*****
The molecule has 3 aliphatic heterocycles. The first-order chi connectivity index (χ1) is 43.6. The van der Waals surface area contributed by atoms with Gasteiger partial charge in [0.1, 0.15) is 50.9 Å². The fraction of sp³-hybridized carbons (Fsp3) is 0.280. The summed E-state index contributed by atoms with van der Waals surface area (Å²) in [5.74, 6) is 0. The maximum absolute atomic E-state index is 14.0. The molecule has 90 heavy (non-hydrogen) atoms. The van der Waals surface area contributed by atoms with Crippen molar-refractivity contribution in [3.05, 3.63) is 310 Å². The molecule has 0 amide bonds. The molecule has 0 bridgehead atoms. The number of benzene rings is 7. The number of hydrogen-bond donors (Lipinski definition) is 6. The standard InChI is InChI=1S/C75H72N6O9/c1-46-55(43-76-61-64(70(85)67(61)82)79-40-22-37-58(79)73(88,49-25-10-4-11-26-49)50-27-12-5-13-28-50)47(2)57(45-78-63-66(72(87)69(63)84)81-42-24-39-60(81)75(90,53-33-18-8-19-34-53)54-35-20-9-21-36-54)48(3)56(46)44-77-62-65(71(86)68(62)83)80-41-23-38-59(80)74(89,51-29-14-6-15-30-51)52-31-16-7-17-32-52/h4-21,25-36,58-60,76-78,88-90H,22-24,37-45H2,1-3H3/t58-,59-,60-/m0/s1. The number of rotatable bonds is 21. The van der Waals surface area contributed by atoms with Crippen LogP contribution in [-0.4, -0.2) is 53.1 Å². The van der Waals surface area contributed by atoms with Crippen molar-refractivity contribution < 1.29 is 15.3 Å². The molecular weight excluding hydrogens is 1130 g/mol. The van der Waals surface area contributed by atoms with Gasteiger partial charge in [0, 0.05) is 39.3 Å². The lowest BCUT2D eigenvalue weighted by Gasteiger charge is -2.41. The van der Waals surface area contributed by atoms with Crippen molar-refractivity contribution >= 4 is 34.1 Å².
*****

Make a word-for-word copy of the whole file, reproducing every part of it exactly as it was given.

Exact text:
The molecule has 3 aliphatic heterocycles. The first-order chi connectivity index (χ1) is 43.6. The van der Waals surface area contributed by atoms with Gasteiger partial charge in [0.1, 0.15) is 50.9 Å². The fraction of sp³-hybridized carbons (Fsp3) is 0.280. The summed E-state index contributed by atoms with van der Waals surface area (Å²) in [5.74, 6) is 0. The maximum absolute atomic E-state index is 14.0. The molecule has 90 heavy (non-hydrogen) atoms. The van der Waals surface area contributed by atoms with Crippen molar-refractivity contribution in [3.05, 3.63) is 310 Å². The molecule has 0 amide bonds. The molecule has 0 bridgehead atoms. The number of benzene rings is 7. The number of hydrogen-bond donors (Lipinski definition) is 6. The standard InChI is InChI=1S/C75H72N6O9/c1-46-55(43-76-61-64(70(85)67(61)82)79-40-22-37-58(79)73(88,49-25-10-4-11-26-49)50-27-12-5-13-28-50)47(2)57(45-78-63-66(72(87)69(63)84)81-42-24-39-60(81)75(90,53-33-18-8-19-34-53)54-35-20-9-21-36-54)48(3)56(46)44-77-62-65(71(86)68(62)83)80-41-23-38-59(80)74(89,51-29-14-6-15-30-51)52-31-16-7-17-32-52/h4-21,25-36,58-60,76-78,88-90H,22-24,37-45H2,1-3H3/t58-,59-,60-/m0/s1. The number of rotatable bonds is 21. The van der Waals surface area contributed by atoms with Crippen LogP contribution in [-0.4, -0.2) is 53.1 Å². The van der Waals surface area contributed by atoms with Crippen molar-refractivity contribution < 1.29 is 15.3 Å². The molecular weight excluding hydrogens is 1130 g/mol. The van der Waals surface area contributed by atoms with Gasteiger partial charge in [0, 0.05) is 39.3 Å². The lowest BCUT2D eigenvalue weighted by Gasteiger charge is -2.41. The van der Waals surface area contributed by atoms with Crippen molar-refractivity contribution >= 4 is 34.1 Å².